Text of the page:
• by Morgan Craven, J.D. • IDRA Newsletter • June-July 2019 •
Changes Made to STAAR; Individual Graduation Committees Extended
The core purpose of school accountability systems is to assess schools’ effectiveness and identify areas that need strengthening. Sound, research-based systems must be in place to evaluate how effectively schools support students and how students perform academically.
As the Texas legislative session began in January, several reports revealed that the State of Texas Assessments of Academic Readiness (STAAR) reading assessments did not test at appropriate grade levels (for more on the reported STAAR design flaws, see IDRA’s statement: “Reported STAAR Design Flaws in Reading Show Why High-stakes Punishments Should be Removed from the STAAR”). Concerns about the report findings merged with ongoing concerns about testing with high-stakes consequences. Policymakers approved several bills that could change how districts approach assessments and measure college readiness.
Testimony: TLEC Urges Texas House to Permanently Allow the Use of Individual Graduation Committees
Infographic: Use of Individual Graduation Committees Unlocks Diplomas for 14,422 Qualified Students in Texas
Statement: Reported STAAR Design Flaws in Reading Show Why High-stakes Punishments Should be Removed from the STAAR
Policy Brief: Don’t Block Graduation Because of a Test
House Bill 3, the school finance bill passed in June, requires the Commissioner of Education to contract with a university to conduct a study of the 2018-19 and 2019-20 school year assessment instruments to determine whether reading assessments were written at appropriate grade levels and whether all assessment content aligns with the essential knowledge and skills identified for students’ corresponding grade level.
Senate Bill 213 extends the use of Individual Graduation Committees for four years. IGCs ensure that Texas does not measure subject mastery solely by one test. They enable students who do not pass one or two end-of-course exams to have their portfolio of coursework reviewed by a team of educators and either the student, a parent or guardian, or a designated advocate.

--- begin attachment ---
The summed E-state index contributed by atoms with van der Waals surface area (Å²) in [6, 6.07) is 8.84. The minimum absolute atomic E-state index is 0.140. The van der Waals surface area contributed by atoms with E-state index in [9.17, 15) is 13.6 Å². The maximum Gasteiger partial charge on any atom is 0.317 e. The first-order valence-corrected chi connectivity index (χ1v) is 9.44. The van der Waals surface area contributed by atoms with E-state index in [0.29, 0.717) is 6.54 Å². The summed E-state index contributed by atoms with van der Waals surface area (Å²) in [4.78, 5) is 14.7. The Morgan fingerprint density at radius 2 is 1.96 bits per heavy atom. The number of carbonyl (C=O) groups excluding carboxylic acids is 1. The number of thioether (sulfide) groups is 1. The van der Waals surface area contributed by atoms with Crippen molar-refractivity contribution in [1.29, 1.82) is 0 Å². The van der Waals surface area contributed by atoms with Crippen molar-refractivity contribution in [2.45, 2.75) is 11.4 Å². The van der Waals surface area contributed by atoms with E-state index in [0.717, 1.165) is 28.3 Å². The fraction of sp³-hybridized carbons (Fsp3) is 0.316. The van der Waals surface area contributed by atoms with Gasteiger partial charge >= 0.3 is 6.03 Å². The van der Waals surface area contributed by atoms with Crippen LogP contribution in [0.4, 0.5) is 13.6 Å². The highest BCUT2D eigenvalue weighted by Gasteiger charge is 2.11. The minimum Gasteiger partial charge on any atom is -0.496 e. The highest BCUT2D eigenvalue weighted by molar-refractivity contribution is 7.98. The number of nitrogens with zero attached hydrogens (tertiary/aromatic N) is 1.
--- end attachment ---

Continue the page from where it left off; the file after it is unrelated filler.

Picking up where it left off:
House Bill 3906 makes several changes that impact the STAAR test. The bill:
- Allows students to take the STAAR over the course of multiple days, prohibits schools from administering the test on the first day of the academic week, limits the proportion of allowable multiple choice questions, and allows the State Board of Education (SBOE) to establish new rules about when students can take math assessments with the aid of technology.
- Eliminates the fourth and seventh grade writing tests (including spelling and grammar), although it allows schools to use a classroom portfolio method to assess writing proficiency.
- Directs the Texas Education Agency (TEA) to develop interim assessment instruments that school districts may use to determine students’ proficiency in a particular subject or course. The state cannot use these interim instruments for accountability purposes. Additionally, TEA must establish a pilot program for participating districts to use formative testing instruments and to determine the feasibility of replacing the current summative tests with formative assessment instruments.
- Instructs the Texas Commissioner of Education to appoint committees to provide recommendations on the development of valid, reliable and academically-appropriate assessment instruments.
- Requires TEA and SBOE to develop a plan so that the state can offer all assessments electronically by the 2022-23 school year.
IDRA will continue its work to support research-based evaluation and assessment systems that identify and respond to district and student needs.
IDRA. (2019). Don’t Block Graduation Because of a Test. Policy brief. San Antonio: IDRA.
IDRA. (March 4, 2019). Reported STAAR Design Flaws in Reading Show Why High-stakes Punishments Should be Removed from the STAAR. San Antonio: IDRA.
Morgan Craven, J.D., is the IDRA National Director of Policy. Comments and questions may be directed to her via email at firstname.lastname@example.org.
[©2019, IDRA. This article originally appeared in the June-July 2019 IDRA Newsletter by the Intercultural Development Research Association. Permission to reproduce this article is granted provided the article is reprinted in its entirety and proper credit is given to IDRA and the author.]